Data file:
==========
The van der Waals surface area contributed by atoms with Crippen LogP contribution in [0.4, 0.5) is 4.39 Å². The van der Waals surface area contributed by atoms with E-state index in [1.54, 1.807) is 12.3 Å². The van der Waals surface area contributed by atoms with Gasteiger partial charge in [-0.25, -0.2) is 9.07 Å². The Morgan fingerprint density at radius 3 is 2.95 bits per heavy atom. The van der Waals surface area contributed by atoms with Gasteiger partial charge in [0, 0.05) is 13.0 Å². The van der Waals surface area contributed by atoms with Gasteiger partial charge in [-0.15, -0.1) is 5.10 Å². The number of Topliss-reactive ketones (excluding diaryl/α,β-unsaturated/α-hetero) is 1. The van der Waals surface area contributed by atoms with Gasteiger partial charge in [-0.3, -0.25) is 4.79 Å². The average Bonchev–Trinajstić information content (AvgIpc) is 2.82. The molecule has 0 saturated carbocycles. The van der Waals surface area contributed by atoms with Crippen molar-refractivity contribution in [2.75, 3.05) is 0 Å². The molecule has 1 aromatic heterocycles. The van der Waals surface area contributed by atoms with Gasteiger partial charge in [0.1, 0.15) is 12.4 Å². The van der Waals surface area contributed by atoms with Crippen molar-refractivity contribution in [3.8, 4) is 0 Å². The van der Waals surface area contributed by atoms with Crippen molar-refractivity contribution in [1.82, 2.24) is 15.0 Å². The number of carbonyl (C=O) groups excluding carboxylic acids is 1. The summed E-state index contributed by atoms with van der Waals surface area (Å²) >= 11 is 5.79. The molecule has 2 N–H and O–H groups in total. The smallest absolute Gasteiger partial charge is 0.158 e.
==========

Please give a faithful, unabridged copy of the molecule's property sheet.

The van der Waals surface area contributed by atoms with Crippen LogP contribution in [0.4, 0.5) is 4.39 Å². The van der Waals surface area contributed by atoms with E-state index in [1.54, 1.807) is 12.3 Å². The van der Waals surface area contributed by atoms with Gasteiger partial charge in [-0.25, -0.2) is 9.07 Å². The Morgan fingerprint density at radius 3 is 2.95 bits per heavy atom. The van der Waals surface area contributed by atoms with Gasteiger partial charge in [0, 0.05) is 13.0 Å². The van der Waals surface area contributed by atoms with Gasteiger partial charge in [-0.15, -0.1) is 5.10 Å². The number of Topliss-reactive ketones (excluding diaryl/α,β-unsaturated/α-hetero) is 1. The van der Waals surface area contributed by atoms with Gasteiger partial charge in [-0.3, -0.25) is 4.79 Å². The average Bonchev–Trinajstić information content (AvgIpc) is 2.82. The molecule has 0 saturated carbocycles. The van der Waals surface area contributed by atoms with Crippen molar-refractivity contribution in [2.75, 3.05) is 0 Å². The molecule has 1 aromatic heterocycles. The van der Waals surface area contributed by atoms with Gasteiger partial charge in [0.1, 0.15) is 12.4 Å². The van der Waals surface area contributed by atoms with Crippen molar-refractivity contribution in [3.8, 4) is 0 Å². The van der Waals surface area contributed by atoms with Crippen molar-refractivity contribution in [1.82, 2.24) is 15.0 Å². The number of carbonyl (C=O) groups excluding carboxylic acids is 1. The summed E-state index contributed by atoms with van der Waals surface area (Å²) >= 11 is 5.79. The molecule has 2 N–H and O–H groups in total. The smallest absolute Gasteiger partial charge is 0.158 e.